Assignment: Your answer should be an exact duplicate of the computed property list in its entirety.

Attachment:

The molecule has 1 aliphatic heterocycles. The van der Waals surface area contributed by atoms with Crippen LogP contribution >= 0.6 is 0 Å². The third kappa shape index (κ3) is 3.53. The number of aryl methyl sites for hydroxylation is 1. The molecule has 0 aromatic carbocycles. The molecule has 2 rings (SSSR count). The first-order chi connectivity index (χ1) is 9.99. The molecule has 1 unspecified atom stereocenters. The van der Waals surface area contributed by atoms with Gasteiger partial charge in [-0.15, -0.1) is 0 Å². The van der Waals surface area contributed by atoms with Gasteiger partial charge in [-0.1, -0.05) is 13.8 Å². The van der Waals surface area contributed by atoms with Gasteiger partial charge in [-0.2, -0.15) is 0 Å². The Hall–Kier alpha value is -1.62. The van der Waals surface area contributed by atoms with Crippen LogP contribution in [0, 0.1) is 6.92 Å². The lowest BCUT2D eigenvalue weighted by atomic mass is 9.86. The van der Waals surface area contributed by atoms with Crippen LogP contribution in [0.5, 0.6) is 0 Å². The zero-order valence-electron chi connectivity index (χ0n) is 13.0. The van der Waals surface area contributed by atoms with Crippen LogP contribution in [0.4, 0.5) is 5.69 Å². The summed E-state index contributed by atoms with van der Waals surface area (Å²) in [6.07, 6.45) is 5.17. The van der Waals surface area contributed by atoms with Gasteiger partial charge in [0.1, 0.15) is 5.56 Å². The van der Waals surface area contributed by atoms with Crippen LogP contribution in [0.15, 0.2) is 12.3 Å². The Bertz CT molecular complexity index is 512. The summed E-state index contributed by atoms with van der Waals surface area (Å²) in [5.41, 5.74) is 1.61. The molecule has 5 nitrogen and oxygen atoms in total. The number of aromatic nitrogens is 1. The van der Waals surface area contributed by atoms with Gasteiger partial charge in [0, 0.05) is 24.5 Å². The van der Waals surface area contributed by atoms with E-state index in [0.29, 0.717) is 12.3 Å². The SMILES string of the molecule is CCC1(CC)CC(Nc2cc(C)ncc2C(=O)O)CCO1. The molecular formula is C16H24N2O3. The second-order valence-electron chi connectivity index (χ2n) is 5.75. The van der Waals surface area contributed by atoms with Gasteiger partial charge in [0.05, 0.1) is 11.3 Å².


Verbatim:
The molecule has 1 aliphatic heterocycles. The van der Waals surface area contributed by atoms with Crippen LogP contribution >= 0.6 is 0 Å². The third kappa shape index (κ3) is 3.53. The number of aryl methyl sites for hydroxylation is 1. The molecule has 0 aromatic carbocycles. The molecule has 2 rings (SSSR count). The first-order chi connectivity index (χ1) is 9.99. The molecule has 1 unspecified atom stereocenters. The van der Waals surface area contributed by atoms with Gasteiger partial charge in [-0.15, -0.1) is 0 Å². The van der Waals surface area contributed by atoms with Gasteiger partial charge in [-0.1, -0.05) is 13.8 Å². The van der Waals surface area contributed by atoms with Gasteiger partial charge in [-0.2, -0.15) is 0 Å². The Hall–Kier alpha value is -1.62. The van der Waals surface area contributed by atoms with Crippen LogP contribution in [0, 0.1) is 6.92 Å². The lowest BCUT2D eigenvalue weighted by atomic mass is 9.86. The van der Waals surface area contributed by atoms with Crippen LogP contribution in [0.5, 0.6) is 0 Å². The zero-order valence-electron chi connectivity index (χ0n) is 13.0. The van der Waals surface area contributed by atoms with Crippen LogP contribution in [0.4, 0.5) is 5.69 Å². The summed E-state index contributed by atoms with van der Waals surface area (Å²) in [6.07, 6.45) is 5.17. The van der Waals surface area contributed by atoms with Gasteiger partial charge in [0.1, 0.15) is 5.56 Å². The van der Waals surface area contributed by atoms with Crippen LogP contribution in [0.15, 0.2) is 12.3 Å². The Bertz CT molecular complexity index is 512. The summed E-state index contributed by atoms with van der Waals surface area (Å²) in [5.41, 5.74) is 1.61. The molecule has 5 nitrogen and oxygen atoms in total. The number of aromatic nitrogens is 1. The van der Waals surface area contributed by atoms with Gasteiger partial charge in [0, 0.05) is 24.5 Å². The van der Waals surface area contributed by atoms with E-state index in [0.29, 0.717) is 12.3 Å². The SMILES string of the molecule is CCC1(CC)CC(Nc2cc(C)ncc2C(=O)O)CCO1. The molecular formula is C16H24N2O3. The second-order valence-electron chi connectivity index (χ2n) is 5.75. The van der Waals surface area contributed by atoms with Gasteiger partial charge in [0.05, 0.1) is 11.3 Å².